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Friday, January 31, 2020

The Summer of '69: Cut Signature

In an Astroworld of his own. Managing to add another cut signature to my collection. Astros Hire Baker to Cook Up Another World Series Victory. unHistoric Autograph. All other bad titles I could have used for this post.

I'm about a year too late on this post... but here we go.

Fifty one years ago, some great things happened. Woodstock. Man on the moon. The Mets won the World Series. I don't know what it was about that year, but it certainly was a turning point in American society.

I wouldn't enter the world for another decade or so, but it was hard to avoid the history that defined my parents' generation. Thanks to Woodstock '94, I learned about Woodstock '69. And in school, we heard about all the turmoil and trouble. And of course, plenty of TV shows waxed nostalgic about the era. The Wonder Years, for example.

Historic Autographs is one of a handful of companies working on the fringe of the "respectable" baseball card world. One step above Broder sets, but not even equal to Panini, and far off from the juggernaut that is Topps. Their sets don't even end up in my database. But I'm aware of them. And while I never chase their cards, I'm certainly fine with them making their way into my collection if i come across them.

At the card show on Sunday, one seller had a few cut signature cards from the set for $2 each. So now, I have this:
 Grimy Dough Puncher. I mean, Dusty Baker.
Dusty Baker never walked on the moon, but he did manage the Giants when I was younger, and after a two-year retirement from the field, should return to the diamond (or, at least, the dugout) this season to manage the Astros as they try to earn back some respect. Baker was 20 years old and playing in his second season in Atlanta in 1969; his best years as a player would come around 1980 with the Dodgers, though his years with the Giants are probably his most successful.

This card heads to my Giants collection, a small group of cards mainly commemorating the 1989 team, when I first got into baseball, went to my first game, and started collecting cards. Baker was the hitting coach for the Giants in 1989, and while I wasn't a huge Giants fan in the 1990s (Go A's!) I certainly respected what he did.

What would make this purchase even better would be the Astros winning the World Series in 2020. Baker has never managed a team to a World Series victory, though he was one victory away in 2002.

Dusty Baker is only the third manager to have a certified autograph added to my personal collections, after Tony LaRussa and Bobby Cox.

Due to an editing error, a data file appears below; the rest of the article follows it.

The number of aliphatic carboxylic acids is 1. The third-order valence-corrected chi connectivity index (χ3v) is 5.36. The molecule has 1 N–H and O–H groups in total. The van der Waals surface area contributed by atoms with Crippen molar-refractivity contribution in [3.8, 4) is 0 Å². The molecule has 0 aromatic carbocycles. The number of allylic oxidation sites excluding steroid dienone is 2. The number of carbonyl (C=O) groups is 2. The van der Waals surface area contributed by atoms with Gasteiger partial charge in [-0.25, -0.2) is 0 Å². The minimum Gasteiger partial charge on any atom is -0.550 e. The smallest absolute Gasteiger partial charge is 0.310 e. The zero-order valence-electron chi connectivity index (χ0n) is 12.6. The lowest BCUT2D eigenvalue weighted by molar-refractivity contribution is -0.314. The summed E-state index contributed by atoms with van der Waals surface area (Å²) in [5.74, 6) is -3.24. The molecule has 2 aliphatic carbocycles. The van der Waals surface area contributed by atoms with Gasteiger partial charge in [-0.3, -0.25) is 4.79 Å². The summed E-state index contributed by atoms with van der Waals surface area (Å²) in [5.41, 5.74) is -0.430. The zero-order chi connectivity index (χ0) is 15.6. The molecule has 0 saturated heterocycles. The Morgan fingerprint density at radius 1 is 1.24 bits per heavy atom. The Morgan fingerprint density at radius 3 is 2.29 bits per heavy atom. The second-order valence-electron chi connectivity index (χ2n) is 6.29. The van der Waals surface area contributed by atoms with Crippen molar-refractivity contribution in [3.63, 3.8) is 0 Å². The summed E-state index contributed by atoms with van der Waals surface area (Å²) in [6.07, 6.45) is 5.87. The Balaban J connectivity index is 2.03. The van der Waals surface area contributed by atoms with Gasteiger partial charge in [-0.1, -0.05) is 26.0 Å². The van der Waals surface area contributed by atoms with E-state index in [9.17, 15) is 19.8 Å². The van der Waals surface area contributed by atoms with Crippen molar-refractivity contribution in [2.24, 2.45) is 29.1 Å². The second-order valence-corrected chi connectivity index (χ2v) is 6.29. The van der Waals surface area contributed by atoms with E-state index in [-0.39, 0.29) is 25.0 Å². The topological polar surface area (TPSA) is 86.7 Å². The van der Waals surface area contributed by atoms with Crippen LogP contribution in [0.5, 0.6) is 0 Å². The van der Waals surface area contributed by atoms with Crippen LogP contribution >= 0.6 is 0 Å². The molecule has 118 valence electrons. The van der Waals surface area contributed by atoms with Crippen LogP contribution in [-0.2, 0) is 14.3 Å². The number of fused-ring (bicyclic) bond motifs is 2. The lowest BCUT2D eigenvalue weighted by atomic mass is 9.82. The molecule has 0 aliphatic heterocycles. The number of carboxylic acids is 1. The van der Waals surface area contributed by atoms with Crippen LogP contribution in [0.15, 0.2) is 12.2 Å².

I would like to add Bruce Bochy, Tommy Lasorda, Casey Stengel, and Sparky Anderson. Bochy has no certified autos, and only one relic card, I believe. Lasorda's autos are a bit pricy, but relics are affordable. Ditto for Stengel (autos are way too expensive) and Anderson. Maybe later.

Dusty Baker isn't my favorite manager, but he's definitely up there. I'd probably have to go with Bobby Cox over LaRussa. LaRussa has more victories, but Cox presided over a longer dynasty and was just more interesting. Plus, he had a better winning percentage and has the all-time record for most ejections. Bobby Cox is one of my "player" collections (as a manager), but for now LaRussa isn't.

Who's your favorite manager? Do you have cards for him?

Until next time...


  1. Hiromitsu Ochiai but I don't have any auto or memorabilia cards for him. He hasn't had any cards at all since 2011.

  2. It's odd that he hasn't popped up in OB sets. Then again, he was working in the Dragons front office for a while. Perhaps he'll start showing up in a few years. Does Ochiai have any certified autos from his years as a manager? (I'd doubt anything was produced during his playing days.)

    1. Not sure. I did a search through YJA just now and all I found along those lines was a bat card from the 2002 BBM All Time Heroes set. He was in a couple of the "Historic Collection" sets and a few of the team based Anniversary sets so maybe he had something in there.

    2. If it's an older set I guess it wouldn't show up anymore, anyway, since he has probably been scooped up and tucked away into collections.

  3. Wow. $2 is a steal for that Baker autograph. One of these days I'd like to add one of his Topps Fan Favorites signatures to my collection. As for your question... Billy Martin is my all-time favorite manager. He passed away a little before pack pulled certified autographs became prevalent in our hobby, but I have managed to pick up a pair of slabbed autographs for my A's collection.

  4. A Fan Favorites card would be much nicer than this. And will cost more than this, consequently. I've only seen Billy Martin arguing in clips, but perhaps someday I'll learn a bit more about him from a book. I think the used bookstore in Tokyo had a Billy Martin biography collecting dust (he thanked me for buying a stack of baseball books since apparently nobody else in Tokyo buys them).